Best View – The ninth tee on Acacia is the high point of the property, affording a memorable panoramic view.

Eat/Drink – While the food is great and there are plenty of Arizona craft beers to choose from, it’s all about the view from the back patio of the clubhouse’s Brittlebush Bar & Grill!



Goodyear / (623) 386-2600 / EstrellaGolf.com

Located 30 minutes west of downtown Phoenix and 12 miles south of Interstate 10, the Golf Club of Estrella is home to a 7,139-yard layout designed by Jack Nicklaus II. General Manager Trevor Finton offers his perspective:

Toughest Par 3 – The 17th tips out at 194 yards and plays to an elevated green.

Testing Par 4 – On the uphill ninth you have to navigate around an island bunker in the middle of fairway and take enough club on the approach to avoid the false front of the green.

Demanding Par 5 – The 16th plays uphill with multiple rocky washes to cross and a green that tilts from left to right.

Tricky Green – The 14th green looks relatively flat, but there’s much more break than you might think, especially toward the wash left of the green.

Bunkers To Avoid – The island bunker in the middle of the fairway on the ninth.

Best View – From the back tee on 18 you can see the Estrella Mountains and also look back down the 17th hole.

To Score Well – It’s all about putting. There are so many subtle breaks out there and most people overread the greens.

Eat/Drink – Grab a Frito Pie at the turn. It’s an open bag of Fritos with chili, cheese, and jalapeno all mixed together. Five beers on tap are from the nearby Saddle Mountain Brewing Company.

What’s New? Brand new burger menu with seasonal options.



Carefree / (480) 488-9028 / TheBoulders.com

What’s the difference between the North and South Courses at The Boulders? The more scenic South offers up close views of the resort’s namesake boulders, while the North requires a little more course management skills. Here are some observations from Golf Membership Director Brandon Christensen.

Testing Par 3 – From the black and blue tees, the 14th on the North Course is all carry over water and usually plays into the wind.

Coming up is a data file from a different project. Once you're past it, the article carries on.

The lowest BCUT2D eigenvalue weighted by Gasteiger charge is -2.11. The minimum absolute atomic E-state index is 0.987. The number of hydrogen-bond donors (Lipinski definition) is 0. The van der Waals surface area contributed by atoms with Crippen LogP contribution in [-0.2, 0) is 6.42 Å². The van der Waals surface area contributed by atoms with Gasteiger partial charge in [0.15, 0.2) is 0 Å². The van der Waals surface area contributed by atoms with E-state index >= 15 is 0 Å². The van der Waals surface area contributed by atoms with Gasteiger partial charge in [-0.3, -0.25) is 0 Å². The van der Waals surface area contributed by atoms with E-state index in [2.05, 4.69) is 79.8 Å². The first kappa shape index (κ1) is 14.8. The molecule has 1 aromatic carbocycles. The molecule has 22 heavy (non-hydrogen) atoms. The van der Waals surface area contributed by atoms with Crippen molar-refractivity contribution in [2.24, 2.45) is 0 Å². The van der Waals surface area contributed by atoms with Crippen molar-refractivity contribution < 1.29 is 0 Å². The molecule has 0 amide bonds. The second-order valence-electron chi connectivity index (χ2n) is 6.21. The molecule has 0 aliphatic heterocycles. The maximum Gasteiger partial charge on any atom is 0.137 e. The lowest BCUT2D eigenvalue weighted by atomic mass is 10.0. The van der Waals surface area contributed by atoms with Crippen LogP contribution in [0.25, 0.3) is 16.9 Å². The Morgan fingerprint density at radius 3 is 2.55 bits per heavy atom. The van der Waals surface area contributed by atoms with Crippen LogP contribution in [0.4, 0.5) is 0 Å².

Toughest Par 4 – No. 5 on the North Course has a large fairway bunker protecting the corner of this sharp dogleg left. Favor the right side of the fairway for an open view to the two-tiered green.

Big Par 5 – The 11th on the South is the longest hole at the Boulders (601 yards from black tees). Avoid the bunker in the middle of the fairway on the second shot and you are likely on the way to a well-deserved par.

Tricky Greens – The 18th hole green is the largest on the South Course, often leaving double breaker putts. The 16th green on the North Course has two levels; stop your approach on the correct one or a three putt may result.

Bunker To Avoid –  You won’t want to find yourself in the green side bunker right on the seventh hole on the South Course. There’s a saguaro cactus in the middle of the bunker, and an up and down from behind it is nearly impossible.

To Score Well – Take in the scenery on each tee box so you aren’t distracted by the beauty of the surrounding landscape while trying to hit fairways and greens.

Best Views – On No. 5 (South Course) you’ll be hitting your third shot to a green that lies just below the massive boulders formation. No. 9 (North Course) tee box is one of the highest points in the Boulders community. You’ll have a great view of Black Mountain, various boulder formations, and the clubhouse awaiting your return.

Eat/Drink – There’s nothing better than your favorite beverage and the Grill’s signature burger on the deck overlooking the 18th hole of both courses.

What’s New? New Golf Academy classes coming in 2021.


For more information on other outstanding Troon courses in Arizona, please visit Troon.com.